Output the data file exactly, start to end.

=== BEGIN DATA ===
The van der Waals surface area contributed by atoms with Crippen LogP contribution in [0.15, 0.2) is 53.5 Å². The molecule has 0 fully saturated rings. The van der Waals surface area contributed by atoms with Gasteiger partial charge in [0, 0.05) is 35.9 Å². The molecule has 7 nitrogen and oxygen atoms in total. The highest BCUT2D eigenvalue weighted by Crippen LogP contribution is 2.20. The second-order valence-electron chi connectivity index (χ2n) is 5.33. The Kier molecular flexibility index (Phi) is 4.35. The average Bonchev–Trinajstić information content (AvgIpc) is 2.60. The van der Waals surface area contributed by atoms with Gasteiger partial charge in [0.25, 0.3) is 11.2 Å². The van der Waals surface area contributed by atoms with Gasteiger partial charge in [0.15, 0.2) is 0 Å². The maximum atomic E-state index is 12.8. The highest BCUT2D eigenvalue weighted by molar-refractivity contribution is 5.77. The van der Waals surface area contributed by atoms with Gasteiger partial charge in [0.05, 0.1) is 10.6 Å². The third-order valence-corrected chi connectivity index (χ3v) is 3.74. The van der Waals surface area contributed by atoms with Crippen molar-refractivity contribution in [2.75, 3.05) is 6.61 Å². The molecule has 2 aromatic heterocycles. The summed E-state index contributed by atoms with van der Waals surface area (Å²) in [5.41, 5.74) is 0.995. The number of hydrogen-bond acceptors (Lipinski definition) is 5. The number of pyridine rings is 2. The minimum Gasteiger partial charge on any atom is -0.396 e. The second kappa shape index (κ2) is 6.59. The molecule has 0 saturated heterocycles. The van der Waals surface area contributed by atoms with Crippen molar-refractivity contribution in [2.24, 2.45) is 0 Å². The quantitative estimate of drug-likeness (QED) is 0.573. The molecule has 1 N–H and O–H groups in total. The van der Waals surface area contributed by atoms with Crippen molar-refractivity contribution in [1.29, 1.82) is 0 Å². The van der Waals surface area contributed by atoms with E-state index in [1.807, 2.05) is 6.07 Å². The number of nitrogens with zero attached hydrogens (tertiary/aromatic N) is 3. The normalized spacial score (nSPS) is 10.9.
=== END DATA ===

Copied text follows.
The van der Waals surface area contributed by atoms with Crippen LogP contribution in [0.15, 0.2) is 53.5 Å². The molecule has 0 fully saturated rings. The van der Waals surface area contributed by atoms with Gasteiger partial charge in [0, 0.05) is 35.9 Å². The molecule has 7 nitrogen and oxygen atoms in total. The highest BCUT2D eigenvalue weighted by Crippen LogP contribution is 2.20. The second-order valence-electron chi connectivity index (χ2n) is 5.33. The Kier molecular flexibility index (Phi) is 4.35. The average Bonchev–Trinajstić information content (AvgIpc) is 2.60. The van der Waals surface area contributed by atoms with Gasteiger partial charge in [0.25, 0.3) is 11.2 Å². The van der Waals surface area contributed by atoms with Gasteiger partial charge in [0.15, 0.2) is 0 Å². The maximum atomic E-state index is 12.8. The highest BCUT2D eigenvalue weighted by molar-refractivity contribution is 5.77. The van der Waals surface area contributed by atoms with Gasteiger partial charge in [0.05, 0.1) is 10.6 Å². The third-order valence-corrected chi connectivity index (χ3v) is 3.74. The van der Waals surface area contributed by atoms with Crippen molar-refractivity contribution in [2.75, 3.05) is 6.61 Å². The molecule has 2 aromatic heterocycles. The summed E-state index contributed by atoms with van der Waals surface area (Å²) in [5.41, 5.74) is 0.995. The number of hydrogen-bond acceptors (Lipinski definition) is 5. The number of pyridine rings is 2. The minimum Gasteiger partial charge on any atom is -0.396 e. The second kappa shape index (κ2) is 6.59. The molecule has 0 saturated heterocycles. The van der Waals surface area contributed by atoms with Crippen molar-refractivity contribution in [2.24, 2.45) is 0 Å². The quantitative estimate of drug-likeness (QED) is 0.573. The molecule has 1 N–H and O–H groups in total. The van der Waals surface area contributed by atoms with Crippen molar-refractivity contribution in [1.29, 1.82) is 0 Å². The van der Waals surface area contributed by atoms with E-state index in [1.807, 2.05) is 6.07 Å². The number of nitrogens with zero attached hydrogens (tertiary/aromatic N) is 3. The normalized spacial score (nSPS) is 10.9.